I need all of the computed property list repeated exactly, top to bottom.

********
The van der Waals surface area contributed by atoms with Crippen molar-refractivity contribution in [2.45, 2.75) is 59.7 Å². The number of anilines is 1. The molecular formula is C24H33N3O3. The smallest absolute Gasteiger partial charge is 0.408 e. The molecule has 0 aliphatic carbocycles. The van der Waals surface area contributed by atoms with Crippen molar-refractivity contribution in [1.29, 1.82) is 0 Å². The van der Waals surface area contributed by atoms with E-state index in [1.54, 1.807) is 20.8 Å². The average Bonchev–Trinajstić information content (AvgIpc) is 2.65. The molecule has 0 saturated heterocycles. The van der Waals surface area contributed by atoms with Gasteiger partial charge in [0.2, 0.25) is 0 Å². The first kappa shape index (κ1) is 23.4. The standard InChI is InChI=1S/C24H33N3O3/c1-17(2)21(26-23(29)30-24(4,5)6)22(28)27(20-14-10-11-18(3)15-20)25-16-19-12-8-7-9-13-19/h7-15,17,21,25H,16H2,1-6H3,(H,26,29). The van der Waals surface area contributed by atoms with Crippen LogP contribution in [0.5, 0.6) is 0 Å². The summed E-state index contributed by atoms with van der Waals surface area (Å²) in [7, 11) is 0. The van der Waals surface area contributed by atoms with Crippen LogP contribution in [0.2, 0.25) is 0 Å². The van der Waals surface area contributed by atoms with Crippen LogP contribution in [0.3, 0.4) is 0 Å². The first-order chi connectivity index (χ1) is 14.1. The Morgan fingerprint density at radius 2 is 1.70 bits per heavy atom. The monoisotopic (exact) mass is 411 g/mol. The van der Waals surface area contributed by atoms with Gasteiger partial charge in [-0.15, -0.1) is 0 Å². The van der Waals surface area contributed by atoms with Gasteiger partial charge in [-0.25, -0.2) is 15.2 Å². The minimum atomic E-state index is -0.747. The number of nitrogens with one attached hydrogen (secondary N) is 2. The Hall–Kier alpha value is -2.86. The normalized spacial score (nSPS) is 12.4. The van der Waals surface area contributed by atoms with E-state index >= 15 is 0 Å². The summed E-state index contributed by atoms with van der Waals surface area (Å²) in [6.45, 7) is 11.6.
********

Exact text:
The van der Waals surface area contributed by atoms with Crippen molar-refractivity contribution in [2.45, 2.75) is 59.7 Å². The number of anilines is 1. The molecular formula is C24H33N3O3. The smallest absolute Gasteiger partial charge is 0.408 e. The molecule has 0 aliphatic carbocycles. The van der Waals surface area contributed by atoms with Crippen molar-refractivity contribution in [1.29, 1.82) is 0 Å². The van der Waals surface area contributed by atoms with E-state index in [1.54, 1.807) is 20.8 Å². The average Bonchev–Trinajstić information content (AvgIpc) is 2.65. The molecule has 0 saturated heterocycles. The van der Waals surface area contributed by atoms with Gasteiger partial charge in [0.2, 0.25) is 0 Å². The first kappa shape index (κ1) is 23.4. The standard InChI is InChI=1S/C24H33N3O3/c1-17(2)21(26-23(29)30-24(4,5)6)22(28)27(20-14-10-11-18(3)15-20)25-16-19-12-8-7-9-13-19/h7-15,17,21,25H,16H2,1-6H3,(H,26,29). The van der Waals surface area contributed by atoms with Crippen LogP contribution in [0.5, 0.6) is 0 Å². The summed E-state index contributed by atoms with van der Waals surface area (Å²) in [7, 11) is 0. The van der Waals surface area contributed by atoms with Crippen LogP contribution in [0.2, 0.25) is 0 Å². The van der Waals surface area contributed by atoms with Crippen LogP contribution in [0.3, 0.4) is 0 Å². The first-order chi connectivity index (χ1) is 14.1. The Morgan fingerprint density at radius 2 is 1.70 bits per heavy atom. The monoisotopic (exact) mass is 411 g/mol. The van der Waals surface area contributed by atoms with Gasteiger partial charge in [-0.15, -0.1) is 0 Å². The van der Waals surface area contributed by atoms with Gasteiger partial charge in [-0.25, -0.2) is 15.2 Å². The minimum atomic E-state index is -0.747. The number of nitrogens with one attached hydrogen (secondary N) is 2. The Hall–Kier alpha value is -2.86. The normalized spacial score (nSPS) is 12.4. The van der Waals surface area contributed by atoms with E-state index >= 15 is 0 Å². The summed E-state index contributed by atoms with van der Waals surface area (Å²) in [6.45, 7) is 11.6.